Trim: 6½ x 9⅜
978-1-4985-1023-3 • Hardback • October 2016 • $136.00 • (£105.00)
978-1-4985-1024-0 • eBook • October 2016 • $122.50 • (£95.00)
Aaron Bruce Wilson is instructor and assistant chair in philosophy at South Texas College.
Chapter 1: Empiricism—History and Analysis
Chapter 2: Empiricism without Nominalism
Chapter 3: Cartesianism and the Rise of Modern Empiricism
Chapter 4: The Associationist Step toward Pragmatism
Chapter 5: The Reidian Strand: Common Sense and Perception
Chapter 6: Peirce’s Account of Perception
Chapter 7: Semeiosis, Truth, and Inquiry
Chapter 8: Empiricism and Philosophical Inquiry
Wilson devotes his first chapter to a critical survey of the history of empiricism. His survey is remarkably thorough.... [Pierce's] idea that we have to start with the methods, opinions, and prejudices we actually have, and then improve them in the course of critical inquiry, is, I think, the right one to take, and it deserves to be better known. Wilson's book will be helpful for this.... [I]t is the best, most informative book on Peirce's whole system that I have read.
— Notre Dame Philosophical Reviews
Wilson’s book provides a comprehensive discussion of Peirce’s take on empiricism, and firmly situates him within that tradition. As such it provides a rich antidote to works that emphasize Peirce’s Kantian roots. Wilson’s discussions of Reid’s influence on Peirce are particularly insightful, shedding valuable light on Peirce’s critical common-sensism and his take on the relation between perception and knowledge.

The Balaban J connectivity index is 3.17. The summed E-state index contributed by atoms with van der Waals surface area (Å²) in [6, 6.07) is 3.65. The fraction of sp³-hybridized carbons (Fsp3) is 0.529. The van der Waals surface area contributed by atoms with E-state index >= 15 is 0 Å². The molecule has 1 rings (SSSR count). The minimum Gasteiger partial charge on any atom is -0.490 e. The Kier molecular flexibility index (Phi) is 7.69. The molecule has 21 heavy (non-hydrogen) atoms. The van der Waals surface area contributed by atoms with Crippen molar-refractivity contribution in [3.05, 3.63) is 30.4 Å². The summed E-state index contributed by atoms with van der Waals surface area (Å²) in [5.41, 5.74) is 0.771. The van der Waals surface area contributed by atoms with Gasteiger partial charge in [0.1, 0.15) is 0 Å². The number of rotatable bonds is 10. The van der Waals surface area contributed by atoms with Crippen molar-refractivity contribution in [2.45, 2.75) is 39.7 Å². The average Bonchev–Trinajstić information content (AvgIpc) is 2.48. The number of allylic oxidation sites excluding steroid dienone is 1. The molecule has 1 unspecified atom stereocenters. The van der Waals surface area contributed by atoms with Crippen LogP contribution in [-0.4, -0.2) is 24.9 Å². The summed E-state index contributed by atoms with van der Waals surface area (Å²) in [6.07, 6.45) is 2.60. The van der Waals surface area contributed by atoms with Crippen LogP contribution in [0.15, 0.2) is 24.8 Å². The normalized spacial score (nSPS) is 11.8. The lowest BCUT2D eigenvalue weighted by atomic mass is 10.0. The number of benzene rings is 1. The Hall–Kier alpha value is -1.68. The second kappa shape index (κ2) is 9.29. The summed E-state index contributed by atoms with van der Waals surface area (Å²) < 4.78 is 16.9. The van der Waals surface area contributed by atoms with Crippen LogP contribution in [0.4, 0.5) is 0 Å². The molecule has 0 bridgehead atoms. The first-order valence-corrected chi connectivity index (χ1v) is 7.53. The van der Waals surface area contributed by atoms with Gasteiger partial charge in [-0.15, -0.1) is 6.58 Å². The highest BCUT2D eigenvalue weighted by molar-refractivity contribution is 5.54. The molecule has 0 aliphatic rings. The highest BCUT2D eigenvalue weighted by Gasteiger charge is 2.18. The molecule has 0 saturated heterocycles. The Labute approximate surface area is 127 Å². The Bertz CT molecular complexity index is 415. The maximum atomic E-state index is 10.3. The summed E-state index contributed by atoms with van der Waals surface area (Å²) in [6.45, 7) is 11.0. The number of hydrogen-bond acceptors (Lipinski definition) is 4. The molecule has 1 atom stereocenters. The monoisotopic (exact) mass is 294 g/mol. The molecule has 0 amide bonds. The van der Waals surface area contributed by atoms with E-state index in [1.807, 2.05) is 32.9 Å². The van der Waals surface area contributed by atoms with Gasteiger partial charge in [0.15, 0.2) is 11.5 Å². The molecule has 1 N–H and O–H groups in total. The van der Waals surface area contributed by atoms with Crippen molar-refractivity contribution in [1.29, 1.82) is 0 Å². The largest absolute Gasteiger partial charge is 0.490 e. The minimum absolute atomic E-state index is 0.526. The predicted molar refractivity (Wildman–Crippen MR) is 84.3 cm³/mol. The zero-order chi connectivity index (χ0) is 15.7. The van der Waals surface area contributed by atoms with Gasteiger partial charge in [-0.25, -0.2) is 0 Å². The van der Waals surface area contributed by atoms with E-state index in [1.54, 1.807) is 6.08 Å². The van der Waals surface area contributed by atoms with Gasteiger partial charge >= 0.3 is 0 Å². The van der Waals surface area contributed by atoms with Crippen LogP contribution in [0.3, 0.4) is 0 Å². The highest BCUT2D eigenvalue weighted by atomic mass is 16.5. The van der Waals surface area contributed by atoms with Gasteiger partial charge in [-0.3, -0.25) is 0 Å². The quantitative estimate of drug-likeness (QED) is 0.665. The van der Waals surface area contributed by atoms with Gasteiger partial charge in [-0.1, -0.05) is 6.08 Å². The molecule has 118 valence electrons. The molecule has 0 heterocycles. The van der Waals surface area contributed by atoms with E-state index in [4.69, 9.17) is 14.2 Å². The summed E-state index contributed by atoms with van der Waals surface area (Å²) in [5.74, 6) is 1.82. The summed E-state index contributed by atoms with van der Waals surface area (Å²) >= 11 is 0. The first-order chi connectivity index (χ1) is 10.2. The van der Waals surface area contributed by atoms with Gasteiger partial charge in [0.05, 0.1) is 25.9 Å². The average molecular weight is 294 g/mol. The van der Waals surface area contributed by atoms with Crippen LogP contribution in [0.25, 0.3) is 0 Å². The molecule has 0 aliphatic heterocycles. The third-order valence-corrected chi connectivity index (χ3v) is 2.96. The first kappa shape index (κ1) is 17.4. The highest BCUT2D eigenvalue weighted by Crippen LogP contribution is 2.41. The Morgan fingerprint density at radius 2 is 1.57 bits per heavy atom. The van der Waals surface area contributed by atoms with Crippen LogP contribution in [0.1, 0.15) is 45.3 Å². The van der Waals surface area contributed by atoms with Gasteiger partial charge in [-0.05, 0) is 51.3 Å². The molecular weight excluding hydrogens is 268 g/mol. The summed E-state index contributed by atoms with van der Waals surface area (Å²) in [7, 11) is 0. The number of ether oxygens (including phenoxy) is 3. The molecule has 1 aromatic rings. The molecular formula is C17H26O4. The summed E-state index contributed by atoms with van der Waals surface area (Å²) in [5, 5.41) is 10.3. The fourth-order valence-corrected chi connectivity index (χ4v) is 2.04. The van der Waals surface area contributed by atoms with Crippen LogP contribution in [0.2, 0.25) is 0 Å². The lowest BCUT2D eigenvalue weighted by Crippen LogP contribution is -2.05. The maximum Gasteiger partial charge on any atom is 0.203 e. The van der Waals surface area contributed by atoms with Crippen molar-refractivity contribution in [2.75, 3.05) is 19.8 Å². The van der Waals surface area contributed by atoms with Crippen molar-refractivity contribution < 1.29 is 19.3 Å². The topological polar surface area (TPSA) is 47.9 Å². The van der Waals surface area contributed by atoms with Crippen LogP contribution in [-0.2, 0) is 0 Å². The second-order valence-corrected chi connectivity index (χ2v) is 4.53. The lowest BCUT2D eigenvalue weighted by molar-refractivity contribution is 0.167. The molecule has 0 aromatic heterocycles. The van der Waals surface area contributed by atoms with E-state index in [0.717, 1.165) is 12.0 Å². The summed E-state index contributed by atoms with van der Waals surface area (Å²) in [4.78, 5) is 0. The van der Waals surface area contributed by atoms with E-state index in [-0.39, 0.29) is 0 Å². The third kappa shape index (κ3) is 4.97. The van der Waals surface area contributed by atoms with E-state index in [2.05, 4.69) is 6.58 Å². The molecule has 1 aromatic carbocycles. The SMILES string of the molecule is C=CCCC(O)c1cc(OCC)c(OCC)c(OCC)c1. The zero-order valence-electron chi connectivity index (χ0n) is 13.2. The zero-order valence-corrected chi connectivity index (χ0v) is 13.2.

— Cornelis de Waal, Indiana University
In this book, Aaron Wilson attempts to reconcile the empiricist, naturalist tendencies in Peirce with his more speculative metaphysical leanings. He makes a strong argument against the traditional “two-Peirce” view of many scholars in favor of one that sees his metaphysical theses as empirical hypotheses, supported by evidence from the natural and psychological sciences of his time—a scientifically-informed philosophy. In this regard, his objective idealism is not so much a speculative effort as an interesting empirical abduction. Wilson argues convincingly that the result is a distinctive form of empiricism that avoids many of its more traditional and persistent problems.
— James Jakób Liszka, State University of New York, Plattsburgh